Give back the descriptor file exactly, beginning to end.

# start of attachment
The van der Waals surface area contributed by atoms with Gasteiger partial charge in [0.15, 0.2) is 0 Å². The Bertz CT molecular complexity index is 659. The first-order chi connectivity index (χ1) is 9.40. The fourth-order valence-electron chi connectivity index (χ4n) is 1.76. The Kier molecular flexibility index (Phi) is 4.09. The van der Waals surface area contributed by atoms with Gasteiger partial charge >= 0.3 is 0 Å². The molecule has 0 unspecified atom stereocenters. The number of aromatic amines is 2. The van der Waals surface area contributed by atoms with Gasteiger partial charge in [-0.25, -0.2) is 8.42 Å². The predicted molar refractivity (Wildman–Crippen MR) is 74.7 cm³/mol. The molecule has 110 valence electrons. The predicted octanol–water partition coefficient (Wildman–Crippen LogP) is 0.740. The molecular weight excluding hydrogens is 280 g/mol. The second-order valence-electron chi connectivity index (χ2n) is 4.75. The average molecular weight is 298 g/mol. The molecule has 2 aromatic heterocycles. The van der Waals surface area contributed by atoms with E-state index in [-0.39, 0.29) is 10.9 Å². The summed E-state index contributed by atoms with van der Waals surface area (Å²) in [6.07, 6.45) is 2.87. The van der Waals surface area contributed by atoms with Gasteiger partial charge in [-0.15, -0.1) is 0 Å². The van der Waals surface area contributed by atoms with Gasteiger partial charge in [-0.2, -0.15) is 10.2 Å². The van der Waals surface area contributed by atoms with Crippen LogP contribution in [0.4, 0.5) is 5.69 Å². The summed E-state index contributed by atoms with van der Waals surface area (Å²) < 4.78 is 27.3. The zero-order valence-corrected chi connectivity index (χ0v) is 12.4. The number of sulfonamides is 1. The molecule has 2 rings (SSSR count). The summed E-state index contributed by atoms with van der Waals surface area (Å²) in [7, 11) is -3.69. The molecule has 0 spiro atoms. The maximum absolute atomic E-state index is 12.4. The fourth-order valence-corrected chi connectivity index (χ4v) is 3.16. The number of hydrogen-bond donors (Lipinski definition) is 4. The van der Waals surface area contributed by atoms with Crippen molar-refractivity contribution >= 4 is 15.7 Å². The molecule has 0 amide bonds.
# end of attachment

The van der Waals surface area contributed by atoms with Gasteiger partial charge in [0.15, 0.2) is 0 Å². The Bertz CT molecular complexity index is 659. The first-order chi connectivity index (χ1) is 9.40. The fourth-order valence-electron chi connectivity index (χ4n) is 1.76. The Kier molecular flexibility index (Phi) is 4.09. The van der Waals surface area contributed by atoms with Gasteiger partial charge >= 0.3 is 0 Å². The molecule has 0 unspecified atom stereocenters. The number of aromatic amines is 2. The van der Waals surface area contributed by atoms with Gasteiger partial charge in [-0.25, -0.2) is 8.42 Å². The predicted molar refractivity (Wildman–Crippen MR) is 74.7 cm³/mol. The molecule has 110 valence electrons. The predicted octanol–water partition coefficient (Wildman–Crippen LogP) is 0.740. The molecular weight excluding hydrogens is 280 g/mol. The second-order valence-electron chi connectivity index (χ2n) is 4.75. The average molecular weight is 298 g/mol. The molecule has 2 aromatic heterocycles. The van der Waals surface area contributed by atoms with E-state index in [-0.39, 0.29) is 10.9 Å². The summed E-state index contributed by atoms with van der Waals surface area (Å²) in [6.07, 6.45) is 2.87. The van der Waals surface area contributed by atoms with Gasteiger partial charge in [-0.15, -0.1) is 0 Å². The van der Waals surface area contributed by atoms with Gasteiger partial charge in [-0.2, -0.15) is 10.2 Å². The van der Waals surface area contributed by atoms with Crippen LogP contribution in [0.4, 0.5) is 5.69 Å². The summed E-state index contributed by atoms with van der Waals surface area (Å²) < 4.78 is 27.3. The zero-order valence-corrected chi connectivity index (χ0v) is 12.4. The number of sulfonamides is 1. The molecule has 2 rings (SSSR count). The summed E-state index contributed by atoms with van der Waals surface area (Å²) in [7, 11) is -3.69. The molecule has 0 spiro atoms. The maximum absolute atomic E-state index is 12.4. The fourth-order valence-corrected chi connectivity index (χ4v) is 3.16. The number of hydrogen-bond donors (Lipinski definition) is 4. The van der Waals surface area contributed by atoms with Crippen molar-refractivity contribution >= 4 is 15.7 Å². The molecule has 0 amide bonds.